Communication in healthcare settings happens at many levels, between patients and healthcare workers, as well as between healthcare workers, centres of care and the communities they serve (Poole & Real 2003; Storey et al. 2014). Communication can be thought of as the ‘cement that holds teams together’ (Propp et al. 2010) and it plays an essential role in promoting patient adherence to treatment and continuity of care (Penn, Watermeyer & Evans 2011; Miller & DiMatteo 2015). The World Health Organization’s guidelines for DR-TB management emphasise communication and coordination as vital between hospital and outpatient facilities (World Health Organization 2014). These processes need to be in place before, during and after discharge of a hospital patient to mitigate non-adherence and ensure adequate psychosocial support, while patients navigate the healthcare system and their own illness.

The potential for gaps in communication exists in any care system and communication may be made more challenging by language and cultural differences, poor literacy, patients’ lack of familiarity with treatment regimens and terminology, and illness, which may render a patient less able to recall and understand information (Penn et al. 2011). Several authors highlight how communication is not always optimal in TB treatment and care (Shringarpure et al. 2016; Skordis-Worrall, Hanson & Mills 2010). The complex, lengthy nature of treatment can make communication a challenge, resulting in delayed treatment initiation, patient loss to follow-up, poor feedback and reporting, communication breakdowns between clinics and community health workers, and inconsistent patient management across facilities (Blaya et al. 2014; Okeyo & Dowse 2016). In the context of decentralised care, and particularly DR-TB care, there are added layers of complexity and responsibility because of the involvement of multiple role players and centres of care. This approach requires smooth coordination and communication between each point of care in the chain of diagnosis, treatment and follow-up processes. Patients may start at one centre and get transferred to another centre or sent home into their community, making communication at these transition stages crucial for ensuring continuity of care.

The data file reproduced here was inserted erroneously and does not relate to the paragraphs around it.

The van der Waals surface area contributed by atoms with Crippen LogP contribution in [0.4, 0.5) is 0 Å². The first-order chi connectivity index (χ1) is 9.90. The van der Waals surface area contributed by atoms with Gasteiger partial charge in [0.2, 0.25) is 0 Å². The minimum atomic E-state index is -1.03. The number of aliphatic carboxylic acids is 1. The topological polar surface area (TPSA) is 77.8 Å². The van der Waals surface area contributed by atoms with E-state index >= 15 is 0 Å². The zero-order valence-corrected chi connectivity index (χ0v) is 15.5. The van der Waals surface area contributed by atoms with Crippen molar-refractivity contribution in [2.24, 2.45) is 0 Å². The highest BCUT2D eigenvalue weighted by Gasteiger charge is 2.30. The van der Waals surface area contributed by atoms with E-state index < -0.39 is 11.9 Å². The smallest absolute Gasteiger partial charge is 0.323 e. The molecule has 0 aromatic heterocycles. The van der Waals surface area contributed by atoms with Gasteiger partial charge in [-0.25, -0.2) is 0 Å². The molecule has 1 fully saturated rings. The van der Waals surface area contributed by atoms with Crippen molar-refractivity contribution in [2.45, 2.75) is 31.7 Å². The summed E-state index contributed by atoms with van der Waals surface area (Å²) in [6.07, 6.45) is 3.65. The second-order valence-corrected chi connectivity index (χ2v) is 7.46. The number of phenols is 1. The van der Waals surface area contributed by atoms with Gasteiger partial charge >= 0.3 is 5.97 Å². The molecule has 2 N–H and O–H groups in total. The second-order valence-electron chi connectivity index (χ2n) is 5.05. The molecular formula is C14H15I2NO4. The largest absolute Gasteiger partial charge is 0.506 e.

Barriers to communication can occur at any of these points, but we would argue that they might be more difficult to detect and address once the care becomes decentralised. Not enough attention has been paid to the process and multidimensional nature of communication, the impact of contextual factors, and particularly the notion of responsibility for communication. Current national guidelines and suggestions for programme monitoring and evaluation do not include an explicit focus on communication and instead emphasise statistics and target reviews as measures of efficiency (Department of Health 2014).

The primary aim of this study was to explore communication facilitators and barriers identified at several TB care sites. In this article, we describe the critical role of communication across the chain of diagnosis, treatment and follow-up in decentralised TB care. We argue that current mechanisms for detecting flaws in the chain are probably not sensitive to communication issues. We suggest how qualitative methods can add evidence to this debate and highlight the direction that more efficient interventions and evaluations of process might assume.

Methods

We chose an explorative qualitative design in line with previous research completed in the field of HIV. We conducted the study in two provinces of South Africa – Gauteng and Mpumalanga – at both centralised and decentralised TB care sites where we had established relationships.

Setting